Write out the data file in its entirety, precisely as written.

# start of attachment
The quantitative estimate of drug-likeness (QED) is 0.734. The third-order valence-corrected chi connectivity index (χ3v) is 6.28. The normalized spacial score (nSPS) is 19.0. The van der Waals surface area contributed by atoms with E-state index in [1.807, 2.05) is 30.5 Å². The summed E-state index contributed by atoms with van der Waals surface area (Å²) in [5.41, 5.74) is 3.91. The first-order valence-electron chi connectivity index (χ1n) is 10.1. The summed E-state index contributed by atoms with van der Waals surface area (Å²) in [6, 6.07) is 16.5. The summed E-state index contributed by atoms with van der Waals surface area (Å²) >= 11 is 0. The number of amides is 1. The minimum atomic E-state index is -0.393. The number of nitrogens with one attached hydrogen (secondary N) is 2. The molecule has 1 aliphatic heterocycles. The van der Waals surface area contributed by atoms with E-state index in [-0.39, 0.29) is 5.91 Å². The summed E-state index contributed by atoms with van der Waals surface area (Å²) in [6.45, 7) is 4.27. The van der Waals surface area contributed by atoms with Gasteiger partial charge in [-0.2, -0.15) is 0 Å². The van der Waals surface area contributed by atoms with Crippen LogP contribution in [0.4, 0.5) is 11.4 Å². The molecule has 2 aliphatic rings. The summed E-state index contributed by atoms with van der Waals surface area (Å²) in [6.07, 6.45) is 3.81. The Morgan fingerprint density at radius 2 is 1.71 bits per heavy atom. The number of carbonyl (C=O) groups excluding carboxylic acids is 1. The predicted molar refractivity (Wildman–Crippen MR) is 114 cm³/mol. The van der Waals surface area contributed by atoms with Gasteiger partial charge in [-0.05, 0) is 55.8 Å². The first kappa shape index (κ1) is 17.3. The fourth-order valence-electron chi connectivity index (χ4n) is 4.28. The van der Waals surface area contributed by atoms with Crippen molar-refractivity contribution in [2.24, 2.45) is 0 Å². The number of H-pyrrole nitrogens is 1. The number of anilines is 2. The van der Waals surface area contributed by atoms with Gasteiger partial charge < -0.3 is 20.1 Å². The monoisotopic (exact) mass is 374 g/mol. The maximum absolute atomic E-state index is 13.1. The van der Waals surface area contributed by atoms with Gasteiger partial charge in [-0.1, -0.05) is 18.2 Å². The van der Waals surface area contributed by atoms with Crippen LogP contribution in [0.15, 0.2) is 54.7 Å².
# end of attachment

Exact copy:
The quantitative estimate of drug-likeness (QED) is 0.734. The third-order valence-corrected chi connectivity index (χ3v) is 6.28. The normalized spacial score (nSPS) is 19.0. The van der Waals surface area contributed by atoms with E-state index in [1.807, 2.05) is 30.5 Å². The summed E-state index contributed by atoms with van der Waals surface area (Å²) in [5.41, 5.74) is 3.91. The first-order valence-electron chi connectivity index (χ1n) is 10.1. The summed E-state index contributed by atoms with van der Waals surface area (Å²) in [6, 6.07) is 16.5. The summed E-state index contributed by atoms with van der Waals surface area (Å²) >= 11 is 0. The number of amides is 1. The minimum atomic E-state index is -0.393. The number of nitrogens with one attached hydrogen (secondary N) is 2. The molecule has 1 aliphatic heterocycles. The van der Waals surface area contributed by atoms with E-state index in [-0.39, 0.29) is 5.91 Å². The summed E-state index contributed by atoms with van der Waals surface area (Å²) in [6.45, 7) is 4.27. The van der Waals surface area contributed by atoms with Gasteiger partial charge in [-0.2, -0.15) is 0 Å². The van der Waals surface area contributed by atoms with Crippen LogP contribution in [0.4, 0.5) is 11.4 Å². The molecule has 2 aliphatic rings. The summed E-state index contributed by atoms with van der Waals surface area (Å²) in [6.07, 6.45) is 3.81. The Morgan fingerprint density at radius 2 is 1.71 bits per heavy atom. The number of carbonyl (C=O) groups excluding carboxylic acids is 1. The predicted molar refractivity (Wildman–Crippen MR) is 114 cm³/mol. The van der Waals surface area contributed by atoms with Gasteiger partial charge in [-0.05, 0) is 55.8 Å². The first kappa shape index (κ1) is 17.3. The fourth-order valence-electron chi connectivity index (χ4n) is 4.28. The van der Waals surface area contributed by atoms with Crippen molar-refractivity contribution in [2.24, 2.45) is 0 Å². The number of H-pyrrole nitrogens is 1. The number of anilines is 2. The van der Waals surface area contributed by atoms with Gasteiger partial charge < -0.3 is 20.1 Å². The monoisotopic (exact) mass is 374 g/mol. The maximum absolute atomic E-state index is 13.1. The van der Waals surface area contributed by atoms with Gasteiger partial charge in [-0.1, -0.05) is 18.2 Å². The van der Waals surface area contributed by atoms with Crippen LogP contribution in [0.15, 0.2) is 54.7 Å².